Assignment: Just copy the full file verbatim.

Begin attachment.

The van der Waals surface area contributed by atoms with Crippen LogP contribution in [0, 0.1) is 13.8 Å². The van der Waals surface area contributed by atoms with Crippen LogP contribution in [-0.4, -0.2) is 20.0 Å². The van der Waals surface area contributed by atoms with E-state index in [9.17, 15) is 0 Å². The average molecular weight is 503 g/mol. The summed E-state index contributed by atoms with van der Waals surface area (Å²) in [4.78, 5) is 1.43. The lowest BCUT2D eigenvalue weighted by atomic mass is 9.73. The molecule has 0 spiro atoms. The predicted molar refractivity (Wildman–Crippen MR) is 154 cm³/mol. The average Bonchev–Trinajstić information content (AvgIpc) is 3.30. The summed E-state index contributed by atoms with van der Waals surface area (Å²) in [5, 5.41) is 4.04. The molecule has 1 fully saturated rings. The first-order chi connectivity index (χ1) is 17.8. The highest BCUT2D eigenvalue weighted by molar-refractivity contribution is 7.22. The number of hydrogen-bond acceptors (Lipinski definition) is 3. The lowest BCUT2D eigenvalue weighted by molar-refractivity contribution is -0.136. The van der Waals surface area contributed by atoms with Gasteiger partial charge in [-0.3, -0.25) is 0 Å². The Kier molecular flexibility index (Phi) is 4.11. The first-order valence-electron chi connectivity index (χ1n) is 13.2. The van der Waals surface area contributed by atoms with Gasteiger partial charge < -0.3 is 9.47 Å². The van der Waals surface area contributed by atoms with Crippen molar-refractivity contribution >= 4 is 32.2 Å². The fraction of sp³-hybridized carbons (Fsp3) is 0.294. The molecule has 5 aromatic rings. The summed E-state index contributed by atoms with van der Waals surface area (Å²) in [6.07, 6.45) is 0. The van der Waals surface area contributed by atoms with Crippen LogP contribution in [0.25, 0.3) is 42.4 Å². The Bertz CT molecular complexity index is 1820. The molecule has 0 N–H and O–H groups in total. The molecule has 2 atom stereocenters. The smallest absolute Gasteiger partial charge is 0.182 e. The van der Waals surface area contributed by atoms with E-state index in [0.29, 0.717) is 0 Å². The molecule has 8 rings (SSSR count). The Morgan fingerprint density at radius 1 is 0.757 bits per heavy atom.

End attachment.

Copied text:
The van der Waals surface area contributed by atoms with Crippen LogP contribution in [0, 0.1) is 13.8 Å². The van der Waals surface area contributed by atoms with Crippen LogP contribution in [-0.4, -0.2) is 20.0 Å². The van der Waals surface area contributed by atoms with E-state index in [9.17, 15) is 0 Å². The average molecular weight is 503 g/mol. The summed E-state index contributed by atoms with van der Waals surface area (Å²) in [4.78, 5) is 1.43. The lowest BCUT2D eigenvalue weighted by atomic mass is 9.73. The molecule has 0 spiro atoms. The predicted molar refractivity (Wildman–Crippen MR) is 154 cm³/mol. The average Bonchev–Trinajstić information content (AvgIpc) is 3.30. The summed E-state index contributed by atoms with van der Waals surface area (Å²) in [5, 5.41) is 4.04. The molecule has 1 fully saturated rings. The first-order chi connectivity index (χ1) is 17.8. The highest BCUT2D eigenvalue weighted by molar-refractivity contribution is 7.22. The number of hydrogen-bond acceptors (Lipinski definition) is 3. The lowest BCUT2D eigenvalue weighted by molar-refractivity contribution is -0.136. The van der Waals surface area contributed by atoms with Gasteiger partial charge in [-0.3, -0.25) is 0 Å². The Kier molecular flexibility index (Phi) is 4.11. The first-order valence-electron chi connectivity index (χ1n) is 13.2. The van der Waals surface area contributed by atoms with Gasteiger partial charge < -0.3 is 9.47 Å². The van der Waals surface area contributed by atoms with Crippen molar-refractivity contribution >= 4 is 32.2 Å². The fraction of sp³-hybridized carbons (Fsp3) is 0.294. The molecule has 5 aromatic rings. The summed E-state index contributed by atoms with van der Waals surface area (Å²) in [6.07, 6.45) is 0. The van der Waals surface area contributed by atoms with Crippen LogP contribution in [0.25, 0.3) is 42.4 Å². The Bertz CT molecular complexity index is 1820. The molecule has 0 N–H and O–H groups in total. The molecule has 2 atom stereocenters. The smallest absolute Gasteiger partial charge is 0.182 e. The van der Waals surface area contributed by atoms with E-state index in [0.29, 0.717) is 0 Å². The molecule has 8 rings (SSSR count). The Morgan fingerprint density at radius 1 is 0.757 bits per heavy atom.